The two-sided Fisher’s exact test was applied to compare the primary endpoint at week 12. Patients with missing primary outcome data were considered to be non-responders. Furthermore, Fisher’s exact test was applied to compare binary and categorical (eg, EULAR response criteria) secondary outcome measures at weeks 4, 8 and 12 between the treatment groups. Additionally, mid-p 95% CIs of the response rates were calculated to describe the uncertainty in the estimates. The last observation carried forward (LOCF) method was used to impute a maximum of five missing parameters needed to calculate the ACR response criterion. Non-responder imputation was used in the other case, as well as in the case of other missing binary outcome data. No adjustments of p values for multiple testing were made. This is also true for the PP analyses.

Analysis of covariance (ANCOVA) was applied to compare the outcome of continuous parameters at week 12 between the treatment group (verum) and the placebo group after adjustment for the baseline status (covariable). For parameters assessed at screening and at the baseline visit, the average of both values was used as covariable. LOCF was used to impute missing values of the outcome at week 12. In addition, baseline (covariable) adjusted least square means (LSmeans) of the outcome parameter and their corresponding 95% CI were calculated. Since in the case of skewed parameters large individual values were able to bias the LSmean estimates and to increase the error variance clearly, the following specification was made: a non-parametric ANCOVA model was applied in case of the following parameters: laboratory parameters: erythrocyte sedimentation rate, C reactive protein, ferritin and joint counts. No adjustments of p values for multiple testing were made in any analysis of secondary outcomes. The online supplementary material includes details to the statistical analysis.

Results

Description of patients included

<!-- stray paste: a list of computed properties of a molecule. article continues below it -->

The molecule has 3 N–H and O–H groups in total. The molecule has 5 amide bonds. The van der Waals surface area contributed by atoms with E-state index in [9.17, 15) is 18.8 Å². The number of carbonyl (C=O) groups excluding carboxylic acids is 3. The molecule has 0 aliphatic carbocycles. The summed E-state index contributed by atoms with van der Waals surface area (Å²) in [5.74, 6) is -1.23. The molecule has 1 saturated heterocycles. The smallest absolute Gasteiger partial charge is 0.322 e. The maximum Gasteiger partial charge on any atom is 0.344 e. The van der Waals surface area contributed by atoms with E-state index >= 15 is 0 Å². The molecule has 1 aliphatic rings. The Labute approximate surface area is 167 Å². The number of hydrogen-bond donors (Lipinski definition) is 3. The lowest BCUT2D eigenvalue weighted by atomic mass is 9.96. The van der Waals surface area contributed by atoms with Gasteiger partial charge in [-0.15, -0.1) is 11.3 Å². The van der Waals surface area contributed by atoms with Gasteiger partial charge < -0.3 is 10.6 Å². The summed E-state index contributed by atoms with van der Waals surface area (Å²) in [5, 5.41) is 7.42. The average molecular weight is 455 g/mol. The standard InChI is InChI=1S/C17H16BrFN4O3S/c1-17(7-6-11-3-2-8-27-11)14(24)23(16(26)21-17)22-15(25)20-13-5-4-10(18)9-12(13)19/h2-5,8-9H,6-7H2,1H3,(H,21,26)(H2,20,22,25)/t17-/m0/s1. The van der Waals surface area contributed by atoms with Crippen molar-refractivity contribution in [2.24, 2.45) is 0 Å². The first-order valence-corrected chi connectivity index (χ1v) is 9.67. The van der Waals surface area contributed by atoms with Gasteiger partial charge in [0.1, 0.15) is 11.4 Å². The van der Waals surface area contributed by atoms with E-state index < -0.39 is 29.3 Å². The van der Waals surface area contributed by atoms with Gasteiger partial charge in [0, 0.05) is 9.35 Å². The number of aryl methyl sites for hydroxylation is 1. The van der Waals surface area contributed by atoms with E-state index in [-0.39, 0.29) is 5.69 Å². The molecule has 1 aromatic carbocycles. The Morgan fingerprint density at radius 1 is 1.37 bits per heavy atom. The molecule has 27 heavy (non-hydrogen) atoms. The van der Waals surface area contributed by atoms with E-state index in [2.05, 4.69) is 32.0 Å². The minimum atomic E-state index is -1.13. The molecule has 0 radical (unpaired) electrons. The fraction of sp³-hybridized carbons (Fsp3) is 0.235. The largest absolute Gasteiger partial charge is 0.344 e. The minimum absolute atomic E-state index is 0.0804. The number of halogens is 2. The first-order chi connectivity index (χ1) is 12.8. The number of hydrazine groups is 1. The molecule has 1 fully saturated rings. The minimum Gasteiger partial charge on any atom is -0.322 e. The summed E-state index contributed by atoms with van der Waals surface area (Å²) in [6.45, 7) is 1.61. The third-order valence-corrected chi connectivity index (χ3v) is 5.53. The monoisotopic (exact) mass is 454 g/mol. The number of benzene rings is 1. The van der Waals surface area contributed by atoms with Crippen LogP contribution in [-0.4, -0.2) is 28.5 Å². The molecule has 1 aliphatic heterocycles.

A total of 41 patients were screened and 36 of them were randomised (figure 2). In one of the patients randomised to canakinumab, the diagnosis was changed to Whipple’s disease leading to exclusion from the efficacy analysis. Baseline characteristics are summarised in table 1 and online supplementary table S1. Due to the limited sample sizes, some differences, for example, in the percentage of female patients or the percentage of patients with short disease duration, were observed, which did not achieve statistical significance.

Table 1

Baseline characteristics

Figure 2

Flowchart of patients screened and randomised.

Efficacy outcomes of the double-blind period (ITT population if not otherwise indicated)

Twelve patients in the canakinumab and seven patients in the placebo group showed a reduction of the DAS28(ESR) of more than 1.2 at week 12 (66.7% vs 41.2%, respectively) (figure 3). The difference in the DAS28(ESR) response rate of 25.5% (95% CI −10.3% to 55.9%) was not statistically significant (p=0.18, Fisher’s test) and the primary outcome was not met.

Figure 3

Intention-to-treat improvement in disease activity score 28 (using erythrocyte sedimentation rate value) DAS28(ESR) and disease activity score 28 (using C-reactive protein value) pDAS28(CRP). LSmeans estimates of DAS28(ESR) and DAS28(CRP) and their 95% CIs calculated by means of a linear mixed model: green line: LSmeans canakinumab group, green area: 95% CI of the LSmeans of the canakinumab group; red line: LSmeans of the placebo group, red area: 95% CI of the LSmeans of the placebo group, brown area: overlap of both 95% CI areas. LSmeans, least square means.